David Russell, the auteur behind I Heart Huckabees (say what you will!) and Three Kings, obviously has a thing for Mark Wahlberg. I was never a huge fan of the guy, but watching his interview on “Top Gear” recently and viewing The Fighter has made a believer out of me—in all kinds of ways. He’s a talented actor, but most convincingly so when he’s characterizing bits of himself, this penitentiary-proven tough guy or the roughneck Boston bruiser. Especially because these characterizations (ie “bruiser”) don’t resonate with me personally, I assume he’s someone I’m not but wish to be, and his cinematic success tends to bleed a narrative of personal glory. Upon looking closely, though, he’s so good in The Fighter because the story is uniquely his, and it’s not a story-o-glory, but a story of hope rooted in the pit of dysfunction.

The film spotlights Wahlberg as Micky Ward, a “stepping stone fighter”/boxing hopeful in the Boston suburb of Lowell, managed by his mother and trained by his older brother Dicky (Christian Bale). A profane and glaring profession that we need not open our front door to find our very own “brood of vipers”, Micky’s talent and energy are perpetually frustrated by the well-intentioned but nonetheless infected selfishness of his family. His mother is incompetent and willing to throw Micky under the truck for the sake of a cheap payout. His brother Dicky, stamped around town as “The Pride of Lowell” for his boxing-joke-of-a-past, is a junkie and consistent no-show. As if to cover up the stains of their recidivism, the family’s verbiage is utterly family-prioritizing (“You gonna let her talk like that to your mother?!”), though no one is really willing to admit what’s going on. The pain of family dysfunction is better left untouched, as Dicky’s mother comes to pick him up from his crack den:

The left hand of grace enters the pit through girlfriend Charlene (Amy Adams), an unlikely, foul-mouthed barmaid trying to get her life sorted, which makes her perfect on a screen already littered with lowlifes. Because she is outside the situation, and can speak objectively to it, she is the revelation Micky needs to see that his current situation is a dead-end. When Dicky is imprisoned for assaulting a cop, his drug addiction is spotlighted on national television, an exposure which brings the entire family providentially to its knees.

The Fighter illustrates how the leveling power of the law is a prerequisite to any forward progress. From there, Micky’s mother is dropped from her position of management, and Micky wins several fights in a row alongside Charlene. Dicky, imprisoned with nowhere to hide, must confront the depths of his addiction and pride. In this particular stage of the film, it seems that the old is out, the new is in, and the new is working. Micky finds new hope in his career through Charlene, and it would appear that the good guys are finally in his corner.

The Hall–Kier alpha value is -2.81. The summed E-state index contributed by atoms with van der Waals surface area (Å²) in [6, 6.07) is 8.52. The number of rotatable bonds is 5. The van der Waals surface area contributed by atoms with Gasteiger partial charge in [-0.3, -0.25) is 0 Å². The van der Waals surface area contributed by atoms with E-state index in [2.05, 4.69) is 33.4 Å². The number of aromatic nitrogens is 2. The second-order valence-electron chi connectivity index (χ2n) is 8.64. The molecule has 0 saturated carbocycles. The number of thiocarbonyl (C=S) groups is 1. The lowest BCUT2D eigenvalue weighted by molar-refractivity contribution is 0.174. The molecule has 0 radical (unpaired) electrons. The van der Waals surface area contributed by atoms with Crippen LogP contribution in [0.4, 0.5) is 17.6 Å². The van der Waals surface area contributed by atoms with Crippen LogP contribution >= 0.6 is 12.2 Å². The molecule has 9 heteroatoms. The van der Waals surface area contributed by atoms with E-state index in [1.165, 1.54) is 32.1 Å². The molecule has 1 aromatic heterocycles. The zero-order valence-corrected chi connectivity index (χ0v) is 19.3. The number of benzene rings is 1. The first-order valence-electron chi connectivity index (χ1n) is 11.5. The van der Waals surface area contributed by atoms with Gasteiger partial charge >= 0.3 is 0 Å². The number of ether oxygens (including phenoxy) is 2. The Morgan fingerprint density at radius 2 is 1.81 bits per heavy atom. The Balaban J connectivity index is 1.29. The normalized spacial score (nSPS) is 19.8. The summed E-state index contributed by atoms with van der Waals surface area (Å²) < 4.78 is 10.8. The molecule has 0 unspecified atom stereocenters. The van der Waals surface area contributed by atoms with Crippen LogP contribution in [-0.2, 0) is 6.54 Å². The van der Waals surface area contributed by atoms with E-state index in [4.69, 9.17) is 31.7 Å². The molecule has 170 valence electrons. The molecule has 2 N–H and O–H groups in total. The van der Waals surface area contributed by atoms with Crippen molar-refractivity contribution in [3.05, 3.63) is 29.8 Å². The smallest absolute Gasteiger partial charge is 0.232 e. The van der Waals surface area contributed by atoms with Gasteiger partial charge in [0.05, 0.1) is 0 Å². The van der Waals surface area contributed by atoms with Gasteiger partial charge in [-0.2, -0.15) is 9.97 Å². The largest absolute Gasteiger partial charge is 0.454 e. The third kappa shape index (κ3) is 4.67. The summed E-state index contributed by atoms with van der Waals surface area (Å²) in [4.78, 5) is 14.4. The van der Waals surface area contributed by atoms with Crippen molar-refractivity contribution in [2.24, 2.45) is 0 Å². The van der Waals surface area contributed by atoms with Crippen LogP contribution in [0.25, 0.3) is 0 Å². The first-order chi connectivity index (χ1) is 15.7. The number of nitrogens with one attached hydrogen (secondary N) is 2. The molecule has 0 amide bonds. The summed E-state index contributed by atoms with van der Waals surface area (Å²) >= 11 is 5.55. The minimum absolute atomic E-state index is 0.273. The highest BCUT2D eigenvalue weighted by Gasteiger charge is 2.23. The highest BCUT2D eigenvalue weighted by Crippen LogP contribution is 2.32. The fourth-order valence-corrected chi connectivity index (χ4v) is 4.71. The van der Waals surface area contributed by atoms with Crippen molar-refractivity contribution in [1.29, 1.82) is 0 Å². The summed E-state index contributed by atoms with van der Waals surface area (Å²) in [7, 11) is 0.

It’s more complicated than that, though, because the “bad guys,” his own family, want to be in his corner, too. Before the big fight, Dicky is released from prison, cleaned up and eager to return to his position as trainer. Charlene, out of both love for Micky and basic common sense, makes Micky promise not to take him back. Micky—for love of his brother and common sense of his own—understands that he needs Dicky in his corner if he’s going to win, just as much as he needs Charlene. Charlene leaves the gym, unable to accept his decision; an understandable if fearful hypocrisy. Though she is a recovering alcoholic, a lowlife bartender, hoping for another chance, she balks at giving second chances to another out of fear that it could ruin her opportunity with Micky.

Regardless of Charlene’s abandonment, Micky’s proclamation of support heals Dicky. Micky imputes to his junkie brother a trusting confidence, compelling Dicky to confront his past and present in a new light. Because he is lovingly accepted, he can live again. In freedom, he bypasses the crackhouse and, in a beautiful picture of repentance, persistently pleads with Charlene to bring her back to Micky’s “corner.” Before they can “make things right,” though, she must see that Dicky is genuine and take him to the heart of his instability—she confronts the very namesake “The Pride of Lowell” that he’s worked so hard to dishonestly maintain. She, too, must meet him in the pit with the acceptance of her own failings.

Their interaction is the climactic moment of the film, rather than the final fight itself, and it’s beautiful. By making the final fight something of a cliche, the scene complicates the narrative arc, making each of the characters “a fighter” – against their pasts and against themselves – with victory only found when one dies to what one has tried to make of oneself. (Profanity warning!)